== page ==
What however has not gone down well with her apolitical fans from a different era -- when someone dedicated a temple for her in Tiruchi, the only Indian film star to be honoured thus -- is her willingness and readiness to change political colours, as casually as she used to change characters in her films earlier, and tele-soaps since.
This was because about a week after the current round of rumours about her joining the BJP began doing the rounds, Khushbu appeared at a state Congress rally against the BJP Centre’s recent farm laws, speaking against the government of Prime Minister Narendra Modi. Less than a week later, she joined the BJP, sounding equally convinced about her new role, explaining -- not necessarily defending -- her sudden change-of-heart.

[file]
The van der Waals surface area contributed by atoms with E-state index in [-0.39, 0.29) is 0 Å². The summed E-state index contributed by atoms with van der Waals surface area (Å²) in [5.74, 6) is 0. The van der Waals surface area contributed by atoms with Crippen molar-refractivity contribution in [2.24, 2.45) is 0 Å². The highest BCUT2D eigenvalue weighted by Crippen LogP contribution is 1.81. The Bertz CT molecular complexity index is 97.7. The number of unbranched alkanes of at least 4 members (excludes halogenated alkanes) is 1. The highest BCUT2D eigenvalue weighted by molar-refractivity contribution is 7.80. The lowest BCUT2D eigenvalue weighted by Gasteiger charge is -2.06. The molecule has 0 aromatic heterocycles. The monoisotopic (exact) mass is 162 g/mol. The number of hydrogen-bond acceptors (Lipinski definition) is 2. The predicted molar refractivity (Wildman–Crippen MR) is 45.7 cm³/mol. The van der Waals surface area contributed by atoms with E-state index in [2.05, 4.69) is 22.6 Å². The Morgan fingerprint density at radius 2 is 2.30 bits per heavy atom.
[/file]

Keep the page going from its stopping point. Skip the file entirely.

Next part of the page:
Tamil meme-makers have since been having a field day contrasting Khushbu’s quotable quotes on BJP and Modi, then and now -- bored as they were for about a week without a subject matter after the AIADMK patch-up left them without much ‘scope for thought’.
But as with others, it may all die down sooner than later -- sooner, it will be, if they are able to grab another subject matter for the weekend. But that may also be the politico-electoral shelf-life of Khushbu, too.
The question arises if the BJP will field Khushbu as the party candidate in the Kanyakumari Lok Sabha seat, where a vacancy has been caused by the death of incumbent Congress MP, Harikrishnan Vasanthakumar, owing to Covid. It is more likely that the by-election to the seat could be held along with the state assembly elections, and not possibly beforehand, again given the Covid conditions.